I had a huge dilemma then; I did not have any particular party affiliations. I was never a member of any cadre parties. Rashtriya Swayam Sevak Sangh (RSS) and Siva Sena (another right wing cadre party under Bal Thackre) were marginally present in my village and the activities of its members were limited to playing volleyball and doing a bit of temple service in two of the major temples in my village in whose vicinity the members of the Nair community generally lived. CPM was active in our village so was the Congress. As I had mentioned in one of the earlier chapters, I had a Congress lineage as my father was a Congress man in the latter part of his life (he was one of the founding members of the RSP (Revolutionary Socialist Party) in Kerala). And the Congress was not a cadre part so I had not compulsion to attend any party classes or anything. As my father was alive I did not have a chance to visit the CPM gatherings to know them from close quarters. My imaginary revolutionary involvement with the Samskarika Vedi was a short lived affair. And when I went to do my pre-degree in Varkala SN College, I was totally an apolitical man.

But in the University College you could not have remained a student without any sympathy for one of the students unions. Apolitical people had to tread very cautiously as their strategic affiliations could cause them greater harm than a student with clear political idea and identity. I decided to tread cautiously and thought of waiting for a few days before I openly declared my affiliation with one of the political factions within the University College. Somewhere in my mind, during the initial days itself, someone was goading me to believe that the students union activities in the University College were not done in a true democratic fashion and amiable spirit that was supposed to be working amongst the students. I witnessed the ruthless power of one of the unions over the other vanquishing it and bundling it out of the walls of the campus.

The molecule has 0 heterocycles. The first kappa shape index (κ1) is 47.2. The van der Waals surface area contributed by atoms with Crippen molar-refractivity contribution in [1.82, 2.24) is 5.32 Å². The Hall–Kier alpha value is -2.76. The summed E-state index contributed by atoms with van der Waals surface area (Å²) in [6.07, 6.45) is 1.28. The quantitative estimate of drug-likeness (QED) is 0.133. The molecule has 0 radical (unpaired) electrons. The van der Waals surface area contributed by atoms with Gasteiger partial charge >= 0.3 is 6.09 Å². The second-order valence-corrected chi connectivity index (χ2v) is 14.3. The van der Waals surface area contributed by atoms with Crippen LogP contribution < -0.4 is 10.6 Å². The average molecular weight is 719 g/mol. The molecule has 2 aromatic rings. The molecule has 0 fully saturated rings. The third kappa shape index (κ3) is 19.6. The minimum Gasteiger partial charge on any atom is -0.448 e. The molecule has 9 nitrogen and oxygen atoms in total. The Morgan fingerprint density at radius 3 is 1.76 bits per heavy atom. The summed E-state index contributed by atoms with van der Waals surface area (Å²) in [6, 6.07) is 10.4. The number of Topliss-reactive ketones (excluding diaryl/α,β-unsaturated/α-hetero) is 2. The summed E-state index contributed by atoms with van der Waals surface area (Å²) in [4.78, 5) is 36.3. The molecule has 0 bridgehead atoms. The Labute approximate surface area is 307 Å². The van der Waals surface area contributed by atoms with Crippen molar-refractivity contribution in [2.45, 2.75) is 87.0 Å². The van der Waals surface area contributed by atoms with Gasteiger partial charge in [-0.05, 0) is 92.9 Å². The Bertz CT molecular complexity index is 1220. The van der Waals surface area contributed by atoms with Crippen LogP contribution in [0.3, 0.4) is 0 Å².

One fine morning all the blue flags in the college campus went missing. We could see only white flags with red stars. The melancholic bearded leaders from the KSU were not seen around anymore. Without leaving any trace, they vanished from the memories of the students and on its place, like a political graffiti, the arrogant fluttering of the white flags with the red star appeared giving us a sense of protection, relief and fear all at once. Once the KSU presence was wiped out from the campus, it was taken for granted that all the students became members of the SFI. If they did not openly declare their affiliation to the SFI, by sympathetic and careful moves they sent indications to the leaders that they belonged to them by heart, soul and body.

With some sort of intellectual inclination and self questioning attitude, for me it was very difficult to digest the fact the students were not given a chance to exercise their right to choose between the two unions. The ruthlessness of political power was indirectly but neatly conveyed to the young students and it told them; you are not here to debate, challenge and engage in the political process of democratization. You are here to obey, yield and believe. I was in clear confusion about my political identity as a student and it was difficult not to show this confusion. The choice was with me. I could have remained absolutely apolitical and invited the wrath of the leaders. Or I could have joined formally to the SFI. I toyed with these ideas for some days and decided to take a different but safe stance during my college days as far as my political affiliations were concerned.